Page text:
March 12, 2018
Sunday night marked the last of the WWE brand-exclusive pay-per-views as SmackDown ran the final show before WrestleMania in April at the Nationwide Arena in Columbus, Ohio.
The main event featured five guys – but no burgers or fries – and the undercard was less than stellar. Maybe that’s a reason why, after WrestleMania, WWE is doing away with the brand-exclusive pay-per-views. The original idea of the brand extension is good, but it seems like both shows dropped the ball with pushing new talent. And that’s the reason why these brand-exclusive events just fall flat most of the time.
With a card that looked fairly good on paper, the end result was maybe two, possibly three, matches worth seeing. Let’s get to it:
Here’s a match that happened after 7:30 p.m. ET and ended before 8:00 p.m. ET. The good guys won. Rawley took the pin. He won the Andre The Giant Memorial Battle Royal at WrestleMania 33. These guys all deserve better placement.
I feel incredibly bad for Rusev. He’s shown he has the talent in the ring the last few years and the ability to adapt to any gimmick WWE saddles him with, but he still can’t seem to catch a break. His latest match against Nakamura is a perfect example of it.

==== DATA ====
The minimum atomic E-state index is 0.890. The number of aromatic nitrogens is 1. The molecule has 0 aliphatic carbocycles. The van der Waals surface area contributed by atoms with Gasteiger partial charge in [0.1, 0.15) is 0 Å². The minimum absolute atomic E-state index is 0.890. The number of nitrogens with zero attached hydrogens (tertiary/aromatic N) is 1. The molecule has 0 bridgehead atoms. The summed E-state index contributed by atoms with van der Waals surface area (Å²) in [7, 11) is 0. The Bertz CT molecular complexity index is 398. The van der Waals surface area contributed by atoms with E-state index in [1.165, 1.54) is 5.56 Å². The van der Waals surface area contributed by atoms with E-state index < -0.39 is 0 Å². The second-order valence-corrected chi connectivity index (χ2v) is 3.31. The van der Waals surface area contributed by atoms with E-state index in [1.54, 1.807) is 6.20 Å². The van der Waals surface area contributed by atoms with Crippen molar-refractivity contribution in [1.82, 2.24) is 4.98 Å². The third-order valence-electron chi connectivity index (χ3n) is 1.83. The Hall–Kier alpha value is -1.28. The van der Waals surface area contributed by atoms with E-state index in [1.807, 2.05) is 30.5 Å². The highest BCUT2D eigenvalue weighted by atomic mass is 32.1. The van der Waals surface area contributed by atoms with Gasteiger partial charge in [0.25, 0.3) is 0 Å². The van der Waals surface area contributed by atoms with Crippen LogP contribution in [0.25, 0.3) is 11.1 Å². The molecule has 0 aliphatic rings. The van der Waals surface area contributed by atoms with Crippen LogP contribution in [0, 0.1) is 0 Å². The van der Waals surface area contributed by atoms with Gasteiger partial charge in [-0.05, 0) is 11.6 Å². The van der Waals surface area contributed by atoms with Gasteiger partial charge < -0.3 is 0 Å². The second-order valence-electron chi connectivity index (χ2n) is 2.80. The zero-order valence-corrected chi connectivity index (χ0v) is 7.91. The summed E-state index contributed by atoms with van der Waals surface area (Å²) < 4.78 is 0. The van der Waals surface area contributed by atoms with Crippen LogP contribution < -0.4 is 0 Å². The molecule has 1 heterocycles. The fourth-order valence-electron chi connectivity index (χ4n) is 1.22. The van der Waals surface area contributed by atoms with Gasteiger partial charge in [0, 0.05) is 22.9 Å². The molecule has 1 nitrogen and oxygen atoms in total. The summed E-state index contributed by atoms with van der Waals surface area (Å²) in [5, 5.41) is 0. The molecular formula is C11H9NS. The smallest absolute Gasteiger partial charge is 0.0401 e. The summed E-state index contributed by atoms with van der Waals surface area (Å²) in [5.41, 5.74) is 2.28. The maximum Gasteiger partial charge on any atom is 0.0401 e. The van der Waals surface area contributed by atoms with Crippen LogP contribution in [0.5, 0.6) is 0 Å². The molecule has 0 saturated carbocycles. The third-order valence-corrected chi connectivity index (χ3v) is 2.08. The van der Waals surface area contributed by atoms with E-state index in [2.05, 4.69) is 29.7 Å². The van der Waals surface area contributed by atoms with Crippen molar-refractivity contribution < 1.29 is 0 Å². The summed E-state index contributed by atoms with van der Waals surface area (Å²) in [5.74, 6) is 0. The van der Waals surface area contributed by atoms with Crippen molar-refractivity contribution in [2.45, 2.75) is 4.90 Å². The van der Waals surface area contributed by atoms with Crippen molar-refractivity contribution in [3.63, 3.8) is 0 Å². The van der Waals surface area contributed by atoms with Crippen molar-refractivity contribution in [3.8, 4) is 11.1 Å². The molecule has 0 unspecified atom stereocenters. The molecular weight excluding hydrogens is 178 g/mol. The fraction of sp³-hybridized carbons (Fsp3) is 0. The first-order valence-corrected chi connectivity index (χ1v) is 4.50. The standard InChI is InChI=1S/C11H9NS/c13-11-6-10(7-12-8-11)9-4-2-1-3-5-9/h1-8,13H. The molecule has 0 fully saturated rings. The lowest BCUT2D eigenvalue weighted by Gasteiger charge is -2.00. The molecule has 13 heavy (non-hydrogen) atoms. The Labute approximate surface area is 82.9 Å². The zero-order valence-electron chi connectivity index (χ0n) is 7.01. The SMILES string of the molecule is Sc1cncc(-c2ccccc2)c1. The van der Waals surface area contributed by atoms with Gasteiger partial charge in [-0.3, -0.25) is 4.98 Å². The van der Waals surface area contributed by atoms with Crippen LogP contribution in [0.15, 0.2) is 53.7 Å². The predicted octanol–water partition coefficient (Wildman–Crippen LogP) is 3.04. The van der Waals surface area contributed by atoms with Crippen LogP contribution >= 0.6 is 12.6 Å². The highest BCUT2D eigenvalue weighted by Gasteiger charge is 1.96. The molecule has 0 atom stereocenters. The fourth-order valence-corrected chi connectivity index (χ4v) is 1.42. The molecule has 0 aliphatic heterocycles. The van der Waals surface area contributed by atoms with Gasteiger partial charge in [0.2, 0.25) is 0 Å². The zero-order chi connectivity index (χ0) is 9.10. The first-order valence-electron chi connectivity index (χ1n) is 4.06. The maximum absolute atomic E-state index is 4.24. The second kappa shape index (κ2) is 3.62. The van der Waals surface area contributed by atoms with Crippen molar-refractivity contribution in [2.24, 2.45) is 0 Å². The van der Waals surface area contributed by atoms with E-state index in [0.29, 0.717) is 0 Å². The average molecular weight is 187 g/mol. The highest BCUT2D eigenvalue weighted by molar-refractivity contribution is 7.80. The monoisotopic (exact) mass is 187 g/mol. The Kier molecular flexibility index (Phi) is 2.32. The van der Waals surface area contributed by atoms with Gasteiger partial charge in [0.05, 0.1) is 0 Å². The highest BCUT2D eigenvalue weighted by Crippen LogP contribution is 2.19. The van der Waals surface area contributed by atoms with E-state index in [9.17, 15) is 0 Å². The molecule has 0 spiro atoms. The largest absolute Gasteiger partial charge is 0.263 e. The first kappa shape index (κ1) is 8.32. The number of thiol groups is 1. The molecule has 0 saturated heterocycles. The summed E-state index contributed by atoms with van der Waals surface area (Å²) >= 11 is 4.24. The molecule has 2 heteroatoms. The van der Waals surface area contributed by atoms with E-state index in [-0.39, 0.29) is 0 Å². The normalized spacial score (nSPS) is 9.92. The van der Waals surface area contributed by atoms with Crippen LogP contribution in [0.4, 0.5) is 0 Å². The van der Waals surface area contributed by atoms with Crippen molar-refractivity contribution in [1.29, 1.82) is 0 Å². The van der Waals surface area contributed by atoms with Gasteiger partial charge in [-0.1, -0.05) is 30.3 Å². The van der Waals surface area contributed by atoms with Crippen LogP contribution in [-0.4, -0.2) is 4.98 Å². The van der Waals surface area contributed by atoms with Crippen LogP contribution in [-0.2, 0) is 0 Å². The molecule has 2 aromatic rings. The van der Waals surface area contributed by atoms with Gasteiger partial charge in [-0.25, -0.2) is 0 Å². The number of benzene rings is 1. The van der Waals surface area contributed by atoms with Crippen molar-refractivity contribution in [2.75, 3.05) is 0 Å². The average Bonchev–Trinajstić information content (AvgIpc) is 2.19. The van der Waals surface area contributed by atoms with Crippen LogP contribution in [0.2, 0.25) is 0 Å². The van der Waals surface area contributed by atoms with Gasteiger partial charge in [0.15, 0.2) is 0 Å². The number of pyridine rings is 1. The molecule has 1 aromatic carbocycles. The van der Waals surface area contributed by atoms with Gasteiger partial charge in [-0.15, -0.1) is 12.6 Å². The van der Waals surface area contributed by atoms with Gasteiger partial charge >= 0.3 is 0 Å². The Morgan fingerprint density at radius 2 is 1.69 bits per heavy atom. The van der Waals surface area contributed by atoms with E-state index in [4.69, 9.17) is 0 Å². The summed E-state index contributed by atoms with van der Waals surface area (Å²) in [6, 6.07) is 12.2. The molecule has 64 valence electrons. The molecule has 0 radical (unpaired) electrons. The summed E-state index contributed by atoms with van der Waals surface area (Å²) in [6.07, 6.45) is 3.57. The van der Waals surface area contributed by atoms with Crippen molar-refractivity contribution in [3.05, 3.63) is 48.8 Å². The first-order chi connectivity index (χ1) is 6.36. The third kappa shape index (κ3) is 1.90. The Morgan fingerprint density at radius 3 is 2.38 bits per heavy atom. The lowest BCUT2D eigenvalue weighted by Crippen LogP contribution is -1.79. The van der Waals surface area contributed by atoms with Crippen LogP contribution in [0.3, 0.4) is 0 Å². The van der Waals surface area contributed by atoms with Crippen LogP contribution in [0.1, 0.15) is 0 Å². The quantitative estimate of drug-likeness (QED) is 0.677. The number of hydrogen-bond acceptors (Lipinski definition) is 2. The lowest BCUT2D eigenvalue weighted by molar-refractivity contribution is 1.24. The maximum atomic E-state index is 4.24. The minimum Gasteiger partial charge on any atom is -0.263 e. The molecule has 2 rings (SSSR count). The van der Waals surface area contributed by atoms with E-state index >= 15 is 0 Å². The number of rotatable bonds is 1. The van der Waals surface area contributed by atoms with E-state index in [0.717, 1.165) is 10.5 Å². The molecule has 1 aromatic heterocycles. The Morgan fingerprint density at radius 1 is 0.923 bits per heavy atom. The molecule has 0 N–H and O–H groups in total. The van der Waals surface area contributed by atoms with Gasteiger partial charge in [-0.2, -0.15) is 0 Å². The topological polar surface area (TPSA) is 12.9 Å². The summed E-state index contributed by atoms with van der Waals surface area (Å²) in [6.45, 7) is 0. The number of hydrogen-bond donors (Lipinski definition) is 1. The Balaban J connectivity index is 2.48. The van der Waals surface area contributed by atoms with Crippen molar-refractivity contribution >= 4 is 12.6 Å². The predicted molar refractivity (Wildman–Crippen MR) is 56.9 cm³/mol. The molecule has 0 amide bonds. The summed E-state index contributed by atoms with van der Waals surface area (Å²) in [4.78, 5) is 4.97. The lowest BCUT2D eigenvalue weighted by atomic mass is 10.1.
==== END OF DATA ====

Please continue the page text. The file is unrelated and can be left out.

Rusev could be a dominating force in the mid-card right now and a potential main eventer down the line, but anyone who watches WWE television knows Rusev’s only getting time because his Rusev Day gimmick has taken off; I’m sure beyond WWE creative’s wildest expectations. Pitting him against Nakamura was obviously just a way to get him on the card while Nakamura bides time until challenging the WWE Champion at WrestleMania. And while these two had a good match Sunday night, it still means nothing for either party.
The fans in Columbus were solidly behind both guys, and it’s a good thing they didn’t turn on Nakamura. WWE kind of got away with one here because I could easily have seen the crowd go 100% full pro-Rusev during this match. Rusev looked good in the victory and showed he can hang with one of SmackDown’s best.